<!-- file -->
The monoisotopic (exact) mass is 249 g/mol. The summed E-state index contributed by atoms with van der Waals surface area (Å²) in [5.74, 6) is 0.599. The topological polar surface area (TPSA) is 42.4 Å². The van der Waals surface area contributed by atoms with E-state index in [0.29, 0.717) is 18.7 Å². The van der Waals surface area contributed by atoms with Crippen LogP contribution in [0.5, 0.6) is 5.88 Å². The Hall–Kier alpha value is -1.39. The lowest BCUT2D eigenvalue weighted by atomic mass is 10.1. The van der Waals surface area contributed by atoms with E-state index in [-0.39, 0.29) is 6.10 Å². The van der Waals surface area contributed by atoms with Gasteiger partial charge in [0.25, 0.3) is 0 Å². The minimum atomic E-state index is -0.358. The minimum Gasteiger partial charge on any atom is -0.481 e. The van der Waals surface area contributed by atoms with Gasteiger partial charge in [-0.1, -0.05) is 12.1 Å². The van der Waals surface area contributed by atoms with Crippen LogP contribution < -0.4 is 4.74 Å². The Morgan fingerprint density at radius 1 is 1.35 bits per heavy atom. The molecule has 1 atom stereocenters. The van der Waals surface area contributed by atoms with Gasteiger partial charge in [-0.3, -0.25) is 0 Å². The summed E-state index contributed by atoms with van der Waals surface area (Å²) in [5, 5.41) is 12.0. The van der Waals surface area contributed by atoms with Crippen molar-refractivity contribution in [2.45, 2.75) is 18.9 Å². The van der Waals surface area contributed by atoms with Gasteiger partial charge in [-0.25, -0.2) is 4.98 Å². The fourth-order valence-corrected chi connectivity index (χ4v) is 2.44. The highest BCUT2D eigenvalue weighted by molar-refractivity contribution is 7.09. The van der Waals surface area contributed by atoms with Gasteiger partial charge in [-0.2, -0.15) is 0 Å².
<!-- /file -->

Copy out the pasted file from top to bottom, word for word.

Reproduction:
The monoisotopic (exact) mass is 249 g/mol. The summed E-state index contributed by atoms with van der Waals surface area (Å²) in [5.74, 6) is 0.599. The topological polar surface area (TPSA) is 42.4 Å². The van der Waals surface area contributed by atoms with E-state index in [0.29, 0.717) is 18.7 Å². The van der Waals surface area contributed by atoms with Crippen LogP contribution in [0.5, 0.6) is 5.88 Å². The Hall–Kier alpha value is -1.39. The lowest BCUT2D eigenvalue weighted by atomic mass is 10.1. The van der Waals surface area contributed by atoms with E-state index in [-0.39, 0.29) is 6.10 Å². The van der Waals surface area contributed by atoms with Gasteiger partial charge in [0.25, 0.3) is 0 Å². The minimum atomic E-state index is -0.358. The minimum Gasteiger partial charge on any atom is -0.481 e. The van der Waals surface area contributed by atoms with Gasteiger partial charge in [-0.1, -0.05) is 12.1 Å². The van der Waals surface area contributed by atoms with Crippen LogP contribution < -0.4 is 4.74 Å². The Morgan fingerprint density at radius 1 is 1.35 bits per heavy atom. The molecule has 1 atom stereocenters. The van der Waals surface area contributed by atoms with Gasteiger partial charge in [-0.3, -0.25) is 0 Å². The summed E-state index contributed by atoms with van der Waals surface area (Å²) in [5, 5.41) is 12.0. The van der Waals surface area contributed by atoms with Crippen molar-refractivity contribution in [2.45, 2.75) is 18.9 Å². The van der Waals surface area contributed by atoms with Gasteiger partial charge in [-0.25, -0.2) is 4.98 Å². The fourth-order valence-corrected chi connectivity index (χ4v) is 2.44. The highest BCUT2D eigenvalue weighted by molar-refractivity contribution is 7.09. The van der Waals surface area contributed by atoms with Gasteiger partial charge in [-0.2, -0.15) is 0 Å².